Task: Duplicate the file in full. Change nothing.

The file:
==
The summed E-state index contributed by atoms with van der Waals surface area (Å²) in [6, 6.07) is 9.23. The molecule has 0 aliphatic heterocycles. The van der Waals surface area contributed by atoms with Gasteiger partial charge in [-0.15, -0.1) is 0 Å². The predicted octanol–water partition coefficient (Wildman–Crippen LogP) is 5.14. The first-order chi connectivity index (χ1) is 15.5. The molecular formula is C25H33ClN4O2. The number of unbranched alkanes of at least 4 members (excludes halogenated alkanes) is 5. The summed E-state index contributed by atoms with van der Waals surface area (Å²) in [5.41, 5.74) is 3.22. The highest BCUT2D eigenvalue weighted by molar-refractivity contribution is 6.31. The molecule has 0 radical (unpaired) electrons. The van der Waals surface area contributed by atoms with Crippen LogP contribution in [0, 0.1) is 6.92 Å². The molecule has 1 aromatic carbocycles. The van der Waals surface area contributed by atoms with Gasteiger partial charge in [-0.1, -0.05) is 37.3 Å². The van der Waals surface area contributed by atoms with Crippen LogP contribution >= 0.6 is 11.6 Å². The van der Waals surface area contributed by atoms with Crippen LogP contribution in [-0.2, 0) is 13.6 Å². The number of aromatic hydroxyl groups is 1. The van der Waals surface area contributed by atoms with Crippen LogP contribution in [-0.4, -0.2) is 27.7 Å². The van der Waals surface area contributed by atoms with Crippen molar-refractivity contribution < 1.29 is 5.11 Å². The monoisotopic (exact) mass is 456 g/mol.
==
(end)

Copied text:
The summed E-state index contributed by atoms with van der Waals surface area (Å²) in [6, 6.07) is 9.23. The molecule has 0 aliphatic heterocycles. The van der Waals surface area contributed by atoms with Gasteiger partial charge in [-0.15, -0.1) is 0 Å². The predicted octanol–water partition coefficient (Wildman–Crippen LogP) is 5.14. The first-order chi connectivity index (χ1) is 15.5. The molecular formula is C25H33ClN4O2. The number of unbranched alkanes of at least 4 members (excludes halogenated alkanes) is 5. The summed E-state index contributed by atoms with van der Waals surface area (Å²) in [5.41, 5.74) is 3.22. The highest BCUT2D eigenvalue weighted by molar-refractivity contribution is 6.31. The molecule has 0 radical (unpaired) electrons. The van der Waals surface area contributed by atoms with Crippen LogP contribution in [0, 0.1) is 6.92 Å². The molecule has 1 aromatic carbocycles. The van der Waals surface area contributed by atoms with Gasteiger partial charge in [-0.1, -0.05) is 37.3 Å². The van der Waals surface area contributed by atoms with Crippen LogP contribution >= 0.6 is 11.6 Å². The van der Waals surface area contributed by atoms with Crippen LogP contribution in [-0.2, 0) is 13.6 Å². The number of aromatic hydroxyl groups is 1. The van der Waals surface area contributed by atoms with Crippen LogP contribution in [-0.4, -0.2) is 27.7 Å². The van der Waals surface area contributed by atoms with Crippen molar-refractivity contribution < 1.29 is 5.11 Å². The monoisotopic (exact) mass is 456 g/mol.